Example of Question that involves subtraction.

There are 10 fish in a tank. Mr Chua took out 5 fish. How many fish will there be left in the tank? (2m)

10 – 5 = 5

There will be 5 fish left in the tank.

1. Play whole and part with tissue boxes

Targets: Heuristics whole and part. Grouping. Remainder.

Ask questions like if one box has 200 sheets, then how many sheets are there in 2 boxes? There are 5 boxes per pack, how many boxes in 2 packets? How many boxes do we use per week? How many boxes do we have to buy per month?

Example of Question that involves grouping.

Mrs Kong baked 25 cupcakes. She gave an equal number of cupcakes to each of her 5 neighbours. How many cupcakes did each neighbour get? (2m)

25 cupcakes  5 neighbours = 5 cupcakes per neighbour

Each neighbour got 5 cupcakes.

1. Understanding weight and measurement in bread

Targets: Measurement. Number sense.

Have the children hold two slices of bread and understand how 57g feels like. Also can calculate how many calories the children eats per day. Ask the children to create a log.

Example of Question that involves measurement.

What is the mass of the biscuit?

Ans: 260g

1. Chair multiplication

Targets: Multiplication. 4 Times table.

Depending on the type of chair you have, most chairs (with 4 legs) is the best to use for understanding the 4 times table. Ask questions like what is 4×1, 4×2 or 4×4. Count the number of legs together. This exercise will show the student that the times table is not a rigid and messy set of numbers which students just have to memorise.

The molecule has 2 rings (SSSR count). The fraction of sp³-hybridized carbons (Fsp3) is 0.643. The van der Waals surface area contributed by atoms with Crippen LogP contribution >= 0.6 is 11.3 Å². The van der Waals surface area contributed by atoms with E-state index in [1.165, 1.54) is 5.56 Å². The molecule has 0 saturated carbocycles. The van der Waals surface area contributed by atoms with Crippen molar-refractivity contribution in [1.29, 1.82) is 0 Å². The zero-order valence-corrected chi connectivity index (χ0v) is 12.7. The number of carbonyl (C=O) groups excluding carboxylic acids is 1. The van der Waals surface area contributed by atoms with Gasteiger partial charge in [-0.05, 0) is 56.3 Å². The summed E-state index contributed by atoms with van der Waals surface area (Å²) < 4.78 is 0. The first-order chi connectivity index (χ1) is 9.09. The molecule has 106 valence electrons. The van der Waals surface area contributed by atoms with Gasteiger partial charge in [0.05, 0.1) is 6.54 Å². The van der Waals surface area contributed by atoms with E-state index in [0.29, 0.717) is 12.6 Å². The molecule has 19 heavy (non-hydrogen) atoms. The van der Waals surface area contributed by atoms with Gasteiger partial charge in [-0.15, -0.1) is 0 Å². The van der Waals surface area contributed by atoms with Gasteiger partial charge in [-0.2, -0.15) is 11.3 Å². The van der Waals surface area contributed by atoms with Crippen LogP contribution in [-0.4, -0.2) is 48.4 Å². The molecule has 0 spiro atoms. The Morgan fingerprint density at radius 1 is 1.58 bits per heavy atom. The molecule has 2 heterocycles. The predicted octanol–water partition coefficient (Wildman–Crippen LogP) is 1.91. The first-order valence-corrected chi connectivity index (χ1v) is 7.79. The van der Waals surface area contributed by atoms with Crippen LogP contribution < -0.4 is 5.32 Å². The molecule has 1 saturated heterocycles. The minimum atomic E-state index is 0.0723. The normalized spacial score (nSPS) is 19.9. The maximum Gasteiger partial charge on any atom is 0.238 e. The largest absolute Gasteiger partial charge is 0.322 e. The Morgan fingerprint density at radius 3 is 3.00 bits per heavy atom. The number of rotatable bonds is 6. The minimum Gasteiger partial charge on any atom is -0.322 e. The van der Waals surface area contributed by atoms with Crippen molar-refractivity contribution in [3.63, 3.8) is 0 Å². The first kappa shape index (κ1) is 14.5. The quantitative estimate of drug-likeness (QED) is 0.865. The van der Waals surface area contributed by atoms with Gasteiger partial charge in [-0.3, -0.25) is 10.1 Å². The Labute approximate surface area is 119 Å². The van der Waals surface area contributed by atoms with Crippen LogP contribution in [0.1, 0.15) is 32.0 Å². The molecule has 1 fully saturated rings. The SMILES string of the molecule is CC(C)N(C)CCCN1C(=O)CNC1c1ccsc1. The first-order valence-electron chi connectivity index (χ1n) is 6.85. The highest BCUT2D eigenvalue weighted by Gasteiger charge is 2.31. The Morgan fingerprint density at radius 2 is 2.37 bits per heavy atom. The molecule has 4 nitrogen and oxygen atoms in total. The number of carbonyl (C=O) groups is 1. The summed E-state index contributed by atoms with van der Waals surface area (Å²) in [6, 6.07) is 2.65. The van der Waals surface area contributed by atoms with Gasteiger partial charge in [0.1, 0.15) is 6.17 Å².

Example of Question that involves multiplication of 4.

Yati invited 10 friends to her birthday party. She gave each friend 4 pens. How many pens did Yati give away altogether? (2m)

10 friends x 4 pens each = 40 pens

Yati gave away 40 pens altogether.

1. Play the pattern hunt.

Targets: Shapes. Pattern. Geometry.

Hunt for patterns around your house and your neighborhood. Your child will find patterns in clothing, in wallpaper, in tiles, on toys, and among trees and flowers in the park. Encourage your child to describe the patterns found. Try to identify the features of the pattern that are repeated.

Example of Question that involves shapes and patterns.

How many triangles are there in the figure? (2m)

Ans: 3 triangles

1. Piggy bank

Targets: Money. Addition. Denominations, Decimals. Fractions.

This is a favourite among students and parents because apart from learning denomination, decimals and money, they will learn the concept of saving as well. So what you should do is to have a piggy bank and encourage them to save the remainder of their allowance. Have them count how much there is every month.

Example of Question that involves calculating money.

Daphne saves \$4 per day. How much money will she save in 2 weeks? (2m)

2 weeks = 14 days

\$4 per day x 14 days = \$56

Daphne will save \$56 in 2 weeks.

1. Their fingers.

Targets: Operations of numbers.

Ok this is not a household item. But it is such a useful tool that I simply must list them here. The fingers can be used to demonstrate addition, subtraction, multiplication and division and there are plenty of youtube videos that demonstrate that. In this workshop, your P1 child will be using their fingers to speed up their learning of the 1- 4 times table. For P2, they will be learning how to use their fingers to speed up their learning of the 6 – 9 times table. Ask them to teach you!

Example of Question that involves the multiplication tables.

In a basketball match, there are 5 players per team. There are 7 teams altogether. How many players are there altogether?(2m)

Ans: 7 x 5 = 35